This “judicial warfare,” as it has come to be known, was made possible by the same Senator Leahy, who originated the legislation as a rider to a larger bill in 1997. The “Leahy Law,” as it is now called, has provided the Marxist-Leninist-Maoist terrorist groups throughout Latin America with the ability to remove their betters from the battlefield without firing a shot. Many of the most well-trained officers – including those with the most training in avoiding civilian casualties during counter-terrorism operations – are frequently removed from duty at half pay because of flimsy allegations of human rights violations.

Though most are eventually exonerated, the careers and finances of these men are destroyed in the decades-long legal labyrinth that ensues. And worse, the false witnesses that make the accusations are rarely, if ever, prosecuted – though in a multitude of cases they have recanted and have stated under oath that they were induced to testify falsely.

One of the better-known cases of judicial warfare was recently concluded in Peru, with the exoneration by that country’s highest court of General Eduardo Bellido. General Bellido’s case had become a case study for journalists, publicized in a book published by the Institute for the Press and Society.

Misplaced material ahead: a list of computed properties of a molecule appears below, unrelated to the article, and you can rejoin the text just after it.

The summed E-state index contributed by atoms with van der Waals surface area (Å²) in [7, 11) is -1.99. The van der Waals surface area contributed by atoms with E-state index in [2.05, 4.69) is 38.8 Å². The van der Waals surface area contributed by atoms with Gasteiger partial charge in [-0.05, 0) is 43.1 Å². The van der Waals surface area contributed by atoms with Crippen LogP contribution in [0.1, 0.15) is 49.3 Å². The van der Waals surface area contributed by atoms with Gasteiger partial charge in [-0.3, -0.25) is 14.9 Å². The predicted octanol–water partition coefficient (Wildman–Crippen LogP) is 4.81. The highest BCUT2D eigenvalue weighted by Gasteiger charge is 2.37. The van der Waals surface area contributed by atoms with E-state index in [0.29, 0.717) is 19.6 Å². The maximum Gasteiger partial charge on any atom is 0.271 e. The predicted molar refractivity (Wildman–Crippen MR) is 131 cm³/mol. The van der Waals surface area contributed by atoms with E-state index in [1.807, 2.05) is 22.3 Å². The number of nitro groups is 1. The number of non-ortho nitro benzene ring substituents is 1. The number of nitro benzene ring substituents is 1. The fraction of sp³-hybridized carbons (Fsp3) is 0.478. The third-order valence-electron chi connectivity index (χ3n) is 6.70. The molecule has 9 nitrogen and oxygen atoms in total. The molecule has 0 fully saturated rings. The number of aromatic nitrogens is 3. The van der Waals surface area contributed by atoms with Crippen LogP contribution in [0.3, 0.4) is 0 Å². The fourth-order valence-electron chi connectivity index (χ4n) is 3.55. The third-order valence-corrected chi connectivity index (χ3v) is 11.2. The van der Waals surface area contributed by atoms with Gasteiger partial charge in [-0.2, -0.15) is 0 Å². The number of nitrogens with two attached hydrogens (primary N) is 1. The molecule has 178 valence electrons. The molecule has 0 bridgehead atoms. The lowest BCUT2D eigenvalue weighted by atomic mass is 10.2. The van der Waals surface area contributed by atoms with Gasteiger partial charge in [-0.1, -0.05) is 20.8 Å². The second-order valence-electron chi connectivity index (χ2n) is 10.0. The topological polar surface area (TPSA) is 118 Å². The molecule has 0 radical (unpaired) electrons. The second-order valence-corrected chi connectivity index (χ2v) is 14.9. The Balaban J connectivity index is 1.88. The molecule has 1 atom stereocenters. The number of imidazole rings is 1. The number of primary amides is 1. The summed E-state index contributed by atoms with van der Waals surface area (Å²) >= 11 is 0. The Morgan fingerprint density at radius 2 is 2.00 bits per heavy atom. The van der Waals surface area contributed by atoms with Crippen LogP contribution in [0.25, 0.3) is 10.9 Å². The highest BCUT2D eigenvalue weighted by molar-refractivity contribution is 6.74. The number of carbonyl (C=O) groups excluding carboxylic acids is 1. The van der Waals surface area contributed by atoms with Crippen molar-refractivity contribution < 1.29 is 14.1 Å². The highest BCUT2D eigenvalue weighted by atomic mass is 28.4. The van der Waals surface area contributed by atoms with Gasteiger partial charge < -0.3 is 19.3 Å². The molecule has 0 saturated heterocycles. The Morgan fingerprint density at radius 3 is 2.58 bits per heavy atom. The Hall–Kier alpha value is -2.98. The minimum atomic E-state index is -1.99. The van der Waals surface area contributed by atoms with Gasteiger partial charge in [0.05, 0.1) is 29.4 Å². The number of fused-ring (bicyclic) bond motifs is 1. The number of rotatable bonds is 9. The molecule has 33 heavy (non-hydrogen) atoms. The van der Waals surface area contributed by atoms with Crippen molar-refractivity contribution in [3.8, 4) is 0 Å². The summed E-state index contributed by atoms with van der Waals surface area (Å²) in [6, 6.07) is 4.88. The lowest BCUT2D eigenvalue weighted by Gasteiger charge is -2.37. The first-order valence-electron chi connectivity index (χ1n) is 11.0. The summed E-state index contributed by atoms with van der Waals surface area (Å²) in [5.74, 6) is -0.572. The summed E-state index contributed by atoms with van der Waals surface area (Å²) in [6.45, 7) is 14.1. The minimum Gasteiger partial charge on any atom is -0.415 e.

The book, The Press and the Military, was a mea culpa for the flagrant nature with which the press had accepted all of the arguments of Narco-terrorists and their apologist NGOs against a decorated General that had pacified that country’s largest terrorist redoubt.

On January 29th, the Peruvian armed forces held a ceremony to publicly honor General Bellido for his service to the country as well as to acknowledge the travesty of justice that he had endured. Lurking behind these false allegations, once again, was a panoply of left-wing NGOs including APRODEH, the very group that successfully petitioned the European Parliament not to include the Tupac Amaru (MRTA) terrorists on its official list of terrorist groups.

These same players have been behind nearly every congressional appeal to halt military aid from the U.S. to Latin America for the past two decades, while falling silent during administrations that they consider friendly to their interests. Francisco Soberon, a director of APRODEH, has made a good living as a “human rights advocate” in those two decades. President Alan Garcia called him a “traitor to the country” and demanded an investigation into APRODEH’s funding after it was revealed that it was Soberon that had petitioned the European Parliament in support of MRTA terrorists.